India’s domestic steel consumption grew ~9% YoY to 9.97mt in Jan’21. It is the highest ever monthly consumption. Steel demand has been steadily increasing since June after a decline in the first half of CY2020.
This demand growth has been supported by economic recovery with major demand emerging from sectors like infrastructure, Auto, White Goods, and Consumer Durables. However, demand in the Construction segment was soft during January.
India’s steel imports rose 9% YoY to 520kt, whereas exports declined 16% YoY to 580kt. Net steel exports stood at 60kt which is the lowest in 18 months. Increasing imports is yet another sign of strong demand. Historically, declining exports and rising imports indicate a strong rebound in domestic demand. At the peak of the domestic demand cycle, India has often been the net steel import in the past.
Domestic steel inventory with mills is also down 18% YoY to 10.6mt. It is expected to reduce further in February. With steel inventory levels falling for domestic players, the imports are tipped to increase further in the coming months.
Iron ore prices easing :
In a major relief for the domestic steel manufacturers, easing iron-ore prices are likely to reduce their production cost. Iron ore is one of the main raw materials to make steel.
National Mineral Development Corporation (NMDC) has cut its iron ore prices by Rs 600/tn (10–12%). This is the first cut in iron ore prices seen in the last nine months. The iron ore prices have come down due to the excess production in Odisha. Essel mining, one of the largest merchant miners in Odisha, has cut iron ore prices by Rs 500–600/tn.
Steel prices down from the top :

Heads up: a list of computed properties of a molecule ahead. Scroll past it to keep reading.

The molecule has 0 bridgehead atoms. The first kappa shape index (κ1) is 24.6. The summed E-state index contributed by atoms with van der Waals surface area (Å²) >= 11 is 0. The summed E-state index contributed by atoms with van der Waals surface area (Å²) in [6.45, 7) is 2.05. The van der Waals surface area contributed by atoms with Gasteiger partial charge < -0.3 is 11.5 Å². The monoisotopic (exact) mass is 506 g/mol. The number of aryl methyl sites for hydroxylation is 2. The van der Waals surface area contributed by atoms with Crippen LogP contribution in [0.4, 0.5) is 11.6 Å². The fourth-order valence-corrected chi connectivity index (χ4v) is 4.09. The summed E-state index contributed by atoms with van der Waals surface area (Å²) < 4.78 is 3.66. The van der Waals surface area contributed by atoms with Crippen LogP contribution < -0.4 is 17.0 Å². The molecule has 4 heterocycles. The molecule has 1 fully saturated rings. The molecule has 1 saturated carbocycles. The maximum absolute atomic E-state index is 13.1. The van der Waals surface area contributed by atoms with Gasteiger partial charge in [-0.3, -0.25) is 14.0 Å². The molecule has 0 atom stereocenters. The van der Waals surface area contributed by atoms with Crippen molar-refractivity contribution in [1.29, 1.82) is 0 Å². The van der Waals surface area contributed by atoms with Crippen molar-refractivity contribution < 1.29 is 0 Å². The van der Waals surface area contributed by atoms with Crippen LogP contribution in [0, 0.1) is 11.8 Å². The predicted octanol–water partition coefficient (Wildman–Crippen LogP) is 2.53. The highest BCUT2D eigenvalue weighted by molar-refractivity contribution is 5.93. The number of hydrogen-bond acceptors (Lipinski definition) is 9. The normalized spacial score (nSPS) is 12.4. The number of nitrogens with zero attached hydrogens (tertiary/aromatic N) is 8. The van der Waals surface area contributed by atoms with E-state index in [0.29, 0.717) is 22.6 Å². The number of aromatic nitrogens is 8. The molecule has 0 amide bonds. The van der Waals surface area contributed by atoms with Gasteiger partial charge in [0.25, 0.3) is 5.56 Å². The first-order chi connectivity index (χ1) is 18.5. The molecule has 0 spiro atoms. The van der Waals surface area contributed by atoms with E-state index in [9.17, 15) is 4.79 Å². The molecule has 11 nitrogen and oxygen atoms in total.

Under the impact of reducing raw material prices, hot rolled coil prices have come down by 5% during the month. Domestic HRC prices are now trading at a 4% discount to imported HRC from Korea and China. It will give them a significant advantage over the imported products in the short to medium term. Primary rebar prices also declined by Rs 3,300/tn MoM from the peak. It is now trading at Rs 52,200/tn.
Chinese impact on increasing exports :
Softening Chinese prices is one of the major reasons for increasing steel import in India. Currently, steel demand in China is low due to the harsh winter conditions. It has led Chinese traders to export more. Resulting in a decline in the export of HRC prices from USD 710/tn to USD 625/tn China in Jan’21.
Domestic pricing scenario:
Despite the increasing exports, domestic HRC steel prices are expected to remain strongly supported by a) strong domestic demand, b) higher regional prices, and c) an uptick in steel demand in China post the Lunar Year holidays.
Primary rebar prices are expected to decline further to match the gap with secondary rebar prices. Currently, the price gap between primary and secondary steel prices stands at Rs 10,200/tn v/s the average historical average of Rs 4,800/tn. This gap is expected to converge over the next few months.